WNk85

WNk85

Presenting the 9-part Hillsdale College course titled "An Introduction to C.S. Lewis' Writings and Significance." This sixth Q&A features Michael Ward, Distinguished Visiting Professor, Hillsdale College, in conversation with John Miller, Hillsdale College's Director of the Herbert H. Dow II Program in American Journalism.

This Q&A, as well as the remaining Q&As in the course, has a Lecture counterpart that should be watched before viewing the Q&A.

Carpe diem!

<><><><><><>

Hillsdale College (https://www.Hillsdale.edu) has many online courses available for free to all. Most of these courses are on a 10-week schedule; that is, one lecture/Q&A per week for 10 weeks. I plan on making these available on that same one-per-week schedule, regardless the overall number of weeks involved in a given course (5, 10, 11...whatever). Each course usually involves a "Lecture" and a "Q&A." Some, however, may have an "Introduction" (or something similarly titled) in addition to the Lecture and Q&A. Whatever video content is available for that week will be posted at the same time, if I have it all (which, at this time, I do).

Considering how easy it is to participate in these free-to-watch courses via the Hillsdale website, I encourage visitors here to consider that. For those who, for whatever reason, would rather view this content elsewhere, I am making them available here. (I believe there is no copyright issue, but I make no guarantees that the content will always be available here. Another reason, perhaps, to consider following the coursework via the Hillsdale website.)

At present I have available 16 courses, most of which are on a 10-week schedule. At the first posting for a new course, I will endeavor to properly indicate the number of weeks for that particular course. There are more than 16 courses available from Hillsdale, but I have chosen only these 16. (Note that this number will likely grow, as Hillsdale continues to add courses.)

Videos should be viewable starting between 0000UTC and 0600UTC on Fridays.

Although founded in America in 1844, Hillsdale College's message is, I believe, relevant to all people everywhere. However, the overwhelming majority of the coursework focuses on America's heritage, Constitution, overall form and workings of government, and God.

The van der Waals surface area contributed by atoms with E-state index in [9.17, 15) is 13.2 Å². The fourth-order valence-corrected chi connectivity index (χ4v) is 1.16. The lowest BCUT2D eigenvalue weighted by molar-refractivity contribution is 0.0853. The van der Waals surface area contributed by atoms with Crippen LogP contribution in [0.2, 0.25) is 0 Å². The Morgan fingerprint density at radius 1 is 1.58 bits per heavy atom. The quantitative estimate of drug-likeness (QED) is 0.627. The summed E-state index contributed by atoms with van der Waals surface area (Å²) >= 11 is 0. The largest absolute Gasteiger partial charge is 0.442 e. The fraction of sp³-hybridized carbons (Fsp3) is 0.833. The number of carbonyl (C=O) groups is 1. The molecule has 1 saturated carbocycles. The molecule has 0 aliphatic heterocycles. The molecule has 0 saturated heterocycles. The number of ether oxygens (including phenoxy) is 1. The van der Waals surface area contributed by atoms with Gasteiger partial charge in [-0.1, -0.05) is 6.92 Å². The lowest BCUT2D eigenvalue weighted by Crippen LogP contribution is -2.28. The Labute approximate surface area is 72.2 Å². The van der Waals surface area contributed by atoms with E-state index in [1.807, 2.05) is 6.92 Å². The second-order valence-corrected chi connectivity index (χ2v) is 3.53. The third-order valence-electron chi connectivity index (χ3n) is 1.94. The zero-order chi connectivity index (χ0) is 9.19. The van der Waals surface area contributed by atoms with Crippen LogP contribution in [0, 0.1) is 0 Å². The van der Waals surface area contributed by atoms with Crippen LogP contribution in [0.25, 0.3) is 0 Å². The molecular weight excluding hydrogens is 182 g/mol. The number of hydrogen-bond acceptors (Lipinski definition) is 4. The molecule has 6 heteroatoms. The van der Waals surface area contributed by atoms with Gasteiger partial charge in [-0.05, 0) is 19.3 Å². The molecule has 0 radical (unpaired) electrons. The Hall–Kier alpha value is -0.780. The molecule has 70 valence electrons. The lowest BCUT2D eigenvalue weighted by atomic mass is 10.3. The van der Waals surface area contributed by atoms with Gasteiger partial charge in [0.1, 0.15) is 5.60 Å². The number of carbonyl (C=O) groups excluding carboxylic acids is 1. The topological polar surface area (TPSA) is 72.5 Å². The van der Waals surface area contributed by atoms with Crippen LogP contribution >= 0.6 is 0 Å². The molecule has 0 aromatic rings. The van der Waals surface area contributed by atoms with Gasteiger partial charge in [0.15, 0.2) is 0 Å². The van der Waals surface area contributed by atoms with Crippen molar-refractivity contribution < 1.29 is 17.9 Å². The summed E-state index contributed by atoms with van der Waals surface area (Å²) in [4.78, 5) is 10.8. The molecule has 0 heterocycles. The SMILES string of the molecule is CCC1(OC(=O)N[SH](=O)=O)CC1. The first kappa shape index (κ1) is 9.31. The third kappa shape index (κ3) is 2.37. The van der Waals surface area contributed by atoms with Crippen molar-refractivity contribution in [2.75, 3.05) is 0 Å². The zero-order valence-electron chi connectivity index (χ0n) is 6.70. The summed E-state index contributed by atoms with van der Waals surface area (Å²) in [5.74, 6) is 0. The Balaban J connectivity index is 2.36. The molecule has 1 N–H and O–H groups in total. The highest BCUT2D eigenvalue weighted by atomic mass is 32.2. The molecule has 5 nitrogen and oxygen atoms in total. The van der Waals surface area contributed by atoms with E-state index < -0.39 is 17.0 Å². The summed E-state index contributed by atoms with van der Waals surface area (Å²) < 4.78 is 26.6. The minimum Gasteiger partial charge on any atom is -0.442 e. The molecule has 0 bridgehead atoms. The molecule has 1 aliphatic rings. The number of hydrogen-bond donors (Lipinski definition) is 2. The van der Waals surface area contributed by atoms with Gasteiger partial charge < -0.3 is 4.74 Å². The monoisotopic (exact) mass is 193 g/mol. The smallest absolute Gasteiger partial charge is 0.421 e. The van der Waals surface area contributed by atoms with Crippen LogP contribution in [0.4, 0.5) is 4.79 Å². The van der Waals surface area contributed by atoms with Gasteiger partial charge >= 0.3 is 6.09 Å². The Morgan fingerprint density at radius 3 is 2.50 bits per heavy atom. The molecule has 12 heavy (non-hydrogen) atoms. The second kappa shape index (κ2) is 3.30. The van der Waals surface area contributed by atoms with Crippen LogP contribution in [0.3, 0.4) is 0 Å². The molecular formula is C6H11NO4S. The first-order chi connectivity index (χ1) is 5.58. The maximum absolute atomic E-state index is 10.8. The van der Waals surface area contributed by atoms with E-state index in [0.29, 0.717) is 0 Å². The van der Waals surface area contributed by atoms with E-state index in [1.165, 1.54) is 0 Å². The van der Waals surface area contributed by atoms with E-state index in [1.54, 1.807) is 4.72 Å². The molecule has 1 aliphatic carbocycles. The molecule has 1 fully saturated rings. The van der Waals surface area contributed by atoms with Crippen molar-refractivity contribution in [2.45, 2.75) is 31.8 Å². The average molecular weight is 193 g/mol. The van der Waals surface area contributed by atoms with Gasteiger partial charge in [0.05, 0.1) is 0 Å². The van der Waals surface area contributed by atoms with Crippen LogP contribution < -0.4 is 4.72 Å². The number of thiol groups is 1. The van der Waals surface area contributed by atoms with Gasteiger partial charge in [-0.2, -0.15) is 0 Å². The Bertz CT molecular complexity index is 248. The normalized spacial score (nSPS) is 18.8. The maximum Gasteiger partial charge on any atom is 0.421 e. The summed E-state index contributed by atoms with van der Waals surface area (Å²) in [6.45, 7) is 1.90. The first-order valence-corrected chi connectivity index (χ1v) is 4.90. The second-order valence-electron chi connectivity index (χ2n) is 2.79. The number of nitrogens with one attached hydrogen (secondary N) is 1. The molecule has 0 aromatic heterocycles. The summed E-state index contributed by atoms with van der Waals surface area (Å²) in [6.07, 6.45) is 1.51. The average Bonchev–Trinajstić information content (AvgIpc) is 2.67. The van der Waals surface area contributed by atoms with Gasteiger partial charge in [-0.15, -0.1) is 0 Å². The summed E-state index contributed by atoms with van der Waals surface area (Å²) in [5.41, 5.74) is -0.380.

Presenting the 9-part Hillsdale College course titled "An Introduction to C.S. Lewis' Writings and Significance." This sixth lecture, titled "Lewis' Literary Criticism: The Value of Indirect Communication," is given by Michael Ward, Distinguished Visiting Professor, Hillsdale College.

This lecture, as well as the remaining lectures in the course, has a Q&A counterpart that should be watched after going through the Lecture.

Carpe diem!

<><><><><><>

Hillsdale College (https://www.Hillsdale.edu) has many online courses available for free to all. Most of these courses are on a 10-week schedule; that is, one lecture/Q&A per week for 10 weeks. I plan on making these available on that same one-per-week schedule, regardless the overall number of weeks involved in a given course (5, 10, 11...whatever). Each course usually involves a "Lecture" and a "Q&A." Some, however, may have an "Introduction" (or something similarly titled) in addition to the Lecture and Q&A. Whatever video content is available for that week will be posted at the same time, if I have it all (which, at this time, I do).

Considering how easy it is to participate in these free-to-watch courses via the Hillsdale website, I encourage visitors here to consider that. For those who, for whatever reason, would rather view this content elsewhere, I am making them available here. (I believe there is no copyright issue, but I make no guarantees that the content will always be available here. Another reason, perhaps, to consider following the coursework via the Hillsdale website.)

At present I have available 16 courses, most of which are on a 10-week schedule. At the first posting for a new course, I will endeavor to properly indicate the number of weeks for that particular course. There are more than 16 courses available from Hillsdale, but I have chosen only these 16. (Note that this number will likely grow, as Hillsdale continues to add courses.)

Videos should be viewable starting between 0000UTC and 0600UTC on Fridays.

Although founded in America in 1844, Hillsdale College's message is, I believe, relevant to all people everywhere. However, the overwhelming majority of the coursework focuses on America's heritage, Constitution, overall form and workings of government, and God.

The cover photo serves as a reminder to me of how very, very much I do not miss John McCain. Sic semper tyrannis....

Ron Paul finally gets the opportunity to better-explain some of his positions.

I consider this man, Ron Paul, as a celebrity of sorts and elected official, to be one of this generation's finest examples of Constitutional behavior, understanding and defense. He is a hero to millions of liberty lovers -- dead, alive and those yet to be born. May his legacy embolden and guide the rest of us back to the once-great Constitutional ways of the United States of America.

Thank you, Dr. Paul, to both you and your dear wife Carol. We shall always be indebted to you, and will do our best to honor you.